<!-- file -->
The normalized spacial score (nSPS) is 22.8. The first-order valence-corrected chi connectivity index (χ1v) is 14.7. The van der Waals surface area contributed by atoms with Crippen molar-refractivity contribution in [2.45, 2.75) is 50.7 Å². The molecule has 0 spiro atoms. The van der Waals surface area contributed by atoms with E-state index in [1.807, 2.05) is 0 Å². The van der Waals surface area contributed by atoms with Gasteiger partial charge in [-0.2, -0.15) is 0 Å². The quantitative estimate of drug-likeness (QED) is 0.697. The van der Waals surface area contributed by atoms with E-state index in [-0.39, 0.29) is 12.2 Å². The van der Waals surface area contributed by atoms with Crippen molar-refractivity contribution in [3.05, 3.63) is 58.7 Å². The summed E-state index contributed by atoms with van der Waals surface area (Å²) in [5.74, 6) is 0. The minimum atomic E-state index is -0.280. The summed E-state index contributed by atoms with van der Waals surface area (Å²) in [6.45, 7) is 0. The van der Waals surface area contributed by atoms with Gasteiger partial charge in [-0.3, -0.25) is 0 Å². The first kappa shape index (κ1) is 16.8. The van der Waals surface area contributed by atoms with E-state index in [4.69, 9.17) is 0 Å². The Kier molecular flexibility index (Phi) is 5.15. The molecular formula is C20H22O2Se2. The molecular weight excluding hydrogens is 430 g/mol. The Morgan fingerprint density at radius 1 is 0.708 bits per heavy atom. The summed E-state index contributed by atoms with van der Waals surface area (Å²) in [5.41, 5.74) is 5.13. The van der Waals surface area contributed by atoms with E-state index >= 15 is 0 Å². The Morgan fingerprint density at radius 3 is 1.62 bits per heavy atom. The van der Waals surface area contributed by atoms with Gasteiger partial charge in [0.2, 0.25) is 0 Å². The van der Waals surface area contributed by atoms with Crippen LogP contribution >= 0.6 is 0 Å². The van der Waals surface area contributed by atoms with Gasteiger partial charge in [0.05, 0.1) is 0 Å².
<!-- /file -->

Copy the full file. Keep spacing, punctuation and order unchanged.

The normalized spacial score (nSPS) is 22.8. The first-order valence-corrected chi connectivity index (χ1v) is 14.7. The van der Waals surface area contributed by atoms with Crippen molar-refractivity contribution in [2.45, 2.75) is 50.7 Å². The molecule has 0 spiro atoms. The van der Waals surface area contributed by atoms with E-state index in [1.807, 2.05) is 0 Å². The van der Waals surface area contributed by atoms with Gasteiger partial charge in [-0.2, -0.15) is 0 Å². The quantitative estimate of drug-likeness (QED) is 0.697. The van der Waals surface area contributed by atoms with E-state index in [-0.39, 0.29) is 12.2 Å². The van der Waals surface area contributed by atoms with Crippen molar-refractivity contribution in [3.05, 3.63) is 58.7 Å². The summed E-state index contributed by atoms with van der Waals surface area (Å²) in [5.74, 6) is 0. The minimum atomic E-state index is -0.280. The summed E-state index contributed by atoms with van der Waals surface area (Å²) in [6.45, 7) is 0. The van der Waals surface area contributed by atoms with Gasteiger partial charge in [-0.3, -0.25) is 0 Å². The first kappa shape index (κ1) is 16.8. The van der Waals surface area contributed by atoms with E-state index in [4.69, 9.17) is 0 Å². The Kier molecular flexibility index (Phi) is 5.15. The molecular formula is C20H22O2Se2. The molecular weight excluding hydrogens is 430 g/mol. The Morgan fingerprint density at radius 1 is 0.708 bits per heavy atom. The summed E-state index contributed by atoms with van der Waals surface area (Å²) in [5.41, 5.74) is 5.13. The van der Waals surface area contributed by atoms with E-state index >= 15 is 0 Å². The Morgan fingerprint density at radius 3 is 1.62 bits per heavy atom. The van der Waals surface area contributed by atoms with Gasteiger partial charge in [0.2, 0.25) is 0 Å². The van der Waals surface area contributed by atoms with Crippen LogP contribution >= 0.6 is 0 Å². The van der Waals surface area contributed by atoms with Gasteiger partial charge in [0.05, 0.1) is 0 Å².